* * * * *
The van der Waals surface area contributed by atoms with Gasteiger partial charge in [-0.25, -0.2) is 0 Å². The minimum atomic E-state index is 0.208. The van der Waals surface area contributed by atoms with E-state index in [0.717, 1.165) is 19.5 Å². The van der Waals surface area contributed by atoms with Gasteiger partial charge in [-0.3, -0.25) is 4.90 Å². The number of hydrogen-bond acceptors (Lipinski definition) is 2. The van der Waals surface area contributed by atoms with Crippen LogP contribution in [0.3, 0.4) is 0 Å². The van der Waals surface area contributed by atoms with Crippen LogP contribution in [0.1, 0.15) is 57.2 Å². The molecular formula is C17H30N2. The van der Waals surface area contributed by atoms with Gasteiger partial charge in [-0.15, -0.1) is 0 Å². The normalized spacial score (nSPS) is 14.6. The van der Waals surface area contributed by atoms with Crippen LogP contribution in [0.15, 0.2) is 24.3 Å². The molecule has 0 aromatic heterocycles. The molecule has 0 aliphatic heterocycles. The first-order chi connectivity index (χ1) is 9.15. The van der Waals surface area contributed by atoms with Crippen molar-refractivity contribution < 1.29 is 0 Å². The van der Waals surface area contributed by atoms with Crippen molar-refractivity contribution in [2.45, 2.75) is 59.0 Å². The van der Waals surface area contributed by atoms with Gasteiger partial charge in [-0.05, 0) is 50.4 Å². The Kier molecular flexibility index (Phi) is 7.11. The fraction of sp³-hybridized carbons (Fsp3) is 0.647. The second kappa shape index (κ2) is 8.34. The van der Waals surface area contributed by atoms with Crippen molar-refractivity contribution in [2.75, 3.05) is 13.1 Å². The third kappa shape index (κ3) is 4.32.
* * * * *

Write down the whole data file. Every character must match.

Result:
The van der Waals surface area contributed by atoms with Gasteiger partial charge in [-0.25, -0.2) is 0 Å². The minimum atomic E-state index is 0.208. The van der Waals surface area contributed by atoms with E-state index in [0.717, 1.165) is 19.5 Å². The van der Waals surface area contributed by atoms with Gasteiger partial charge in [-0.3, -0.25) is 4.90 Å². The number of hydrogen-bond acceptors (Lipinski definition) is 2. The van der Waals surface area contributed by atoms with Crippen LogP contribution in [0.3, 0.4) is 0 Å². The van der Waals surface area contributed by atoms with Crippen LogP contribution in [0.1, 0.15) is 57.2 Å². The molecular formula is C17H30N2. The van der Waals surface area contributed by atoms with Gasteiger partial charge in [-0.15, -0.1) is 0 Å². The normalized spacial score (nSPS) is 14.6. The van der Waals surface area contributed by atoms with Crippen LogP contribution in [0.15, 0.2) is 24.3 Å². The molecule has 0 aromatic heterocycles. The molecule has 0 aliphatic heterocycles. The first-order chi connectivity index (χ1) is 9.15. The van der Waals surface area contributed by atoms with Crippen molar-refractivity contribution < 1.29 is 0 Å². The van der Waals surface area contributed by atoms with Crippen molar-refractivity contribution in [2.45, 2.75) is 59.0 Å². The van der Waals surface area contributed by atoms with Gasteiger partial charge in [-0.05, 0) is 50.4 Å². The Kier molecular flexibility index (Phi) is 7.11. The fraction of sp³-hybridized carbons (Fsp3) is 0.647. The second kappa shape index (κ2) is 8.34. The van der Waals surface area contributed by atoms with Crippen molar-refractivity contribution in [2.75, 3.05) is 13.1 Å². The third kappa shape index (κ3) is 4.32.